I love comic books, a quick glance at my bookshelf would tell you that. The Dark Knight is my favourite film of all time. The telling of stories to do with people greater than humans, heroes, is one of the oldest forms of narrative, it dates back to around the 8th century B.C, where Greek poet Homer tells of Odysseus blinding the Cyclops in his epic poem The Odyssey. Heroes are fascinating, stories immediately become more interesting when the protagonist isn’t bound by normal human qualities, and investing in them is therefore a most effective form of escapism. Heroes will never go out of style. Despite what you may think, heroes are for adults as well. A ‘hero’ is a nebulous term, a typical image of a modern hero is either Superman, Batman, or Green Lantern, but these aren’t just heroes. Any adult who liked Die Hard liked it for the hero. Anyone who rooted for Ripley in Aliens enjoys heroes. Batman and Superman are superheroes. They’re the best kind. Superhero films and comics often abandon any attempt to tell stories that could be perceived as some kind of reality in this world, whereas regular narratives depicting heroes tend to at least retain an element of possibility. Superhero tales can therefore be exploited, because since the characters and settings often differ from the real world, some writers choose to disregard essential real world qualities for convenience, like logic and character motivation.
I must have been the only soul on the planet that didn’t really like The Avengers. It was trite. It followed a formula that has been stretched out almost as much as Mr Fantastic himself, and the only motive Loki had was that he had a British accent and sometimes guys with British accents are antagonists. I didn’t feel anything coming out of that movie. It didn’t have any impact on me. I’ve seen it time and time again, an antagonist conveniently gains an army in the first act, the team of heroes appear divided in the second act, giving the illusion of mistrust which never actually amounts to anything, and there’s a fight of massive scale in the third act giving way to a possible climax of one or more romantic relationships and a completely expected and illogically fortunate ending. Oh, yeah, and Stan Lee probably makes an appearance somewhere.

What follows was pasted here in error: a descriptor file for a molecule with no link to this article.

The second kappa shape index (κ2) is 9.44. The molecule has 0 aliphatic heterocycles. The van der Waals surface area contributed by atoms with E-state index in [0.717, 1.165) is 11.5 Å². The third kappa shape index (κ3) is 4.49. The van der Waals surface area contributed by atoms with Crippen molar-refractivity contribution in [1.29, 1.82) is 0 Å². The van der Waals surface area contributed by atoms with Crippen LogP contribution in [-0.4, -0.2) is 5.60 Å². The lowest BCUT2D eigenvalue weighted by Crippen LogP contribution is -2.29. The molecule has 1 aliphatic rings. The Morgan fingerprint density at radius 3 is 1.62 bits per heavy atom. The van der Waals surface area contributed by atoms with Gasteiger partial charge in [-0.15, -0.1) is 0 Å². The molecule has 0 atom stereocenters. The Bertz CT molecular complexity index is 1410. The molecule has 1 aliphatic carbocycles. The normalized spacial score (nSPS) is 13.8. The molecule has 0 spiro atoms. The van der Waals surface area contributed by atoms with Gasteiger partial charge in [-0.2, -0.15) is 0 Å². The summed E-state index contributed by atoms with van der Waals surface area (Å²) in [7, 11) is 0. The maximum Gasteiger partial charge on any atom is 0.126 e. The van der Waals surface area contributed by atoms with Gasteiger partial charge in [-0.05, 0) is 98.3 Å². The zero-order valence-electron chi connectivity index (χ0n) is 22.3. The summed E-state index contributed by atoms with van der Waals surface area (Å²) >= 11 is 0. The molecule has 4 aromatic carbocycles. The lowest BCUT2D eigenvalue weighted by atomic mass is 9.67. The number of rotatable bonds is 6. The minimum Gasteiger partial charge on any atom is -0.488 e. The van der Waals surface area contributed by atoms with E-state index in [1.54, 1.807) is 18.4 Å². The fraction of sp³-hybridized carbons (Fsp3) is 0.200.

I mean, it’s alright. It’s not that bad, it’s just you walk in to The Avengers expecting to see goodies prevail over baddies and, well, you walk out having seen exactly what it is you expected to see. It’s boring. There’s no surprises, no internal consequence, no real weight to it. Batman is always shaking up the formula. I loved The Dark Knight so much because Batman doesn’t win. Batman loses hard. Batman gets destroyed. And it’s the same with Arkham City. At the end of the day, he stopped all of Hugo Strange’s chaos, but in doing so he walked a path that he vowed never to go down. Batman stories never cease to entertain me. Batman has no superpowers (although he is a superhero because of his place in the DC universe) and it is because of this that he tends not to stray from the path of logic and consequence that most others do. His stories feel more real, somehow. That’s a good thing, if done under the right direction. This is why I am both excited and worried for Zack Snyder’s upcoming blockbuster.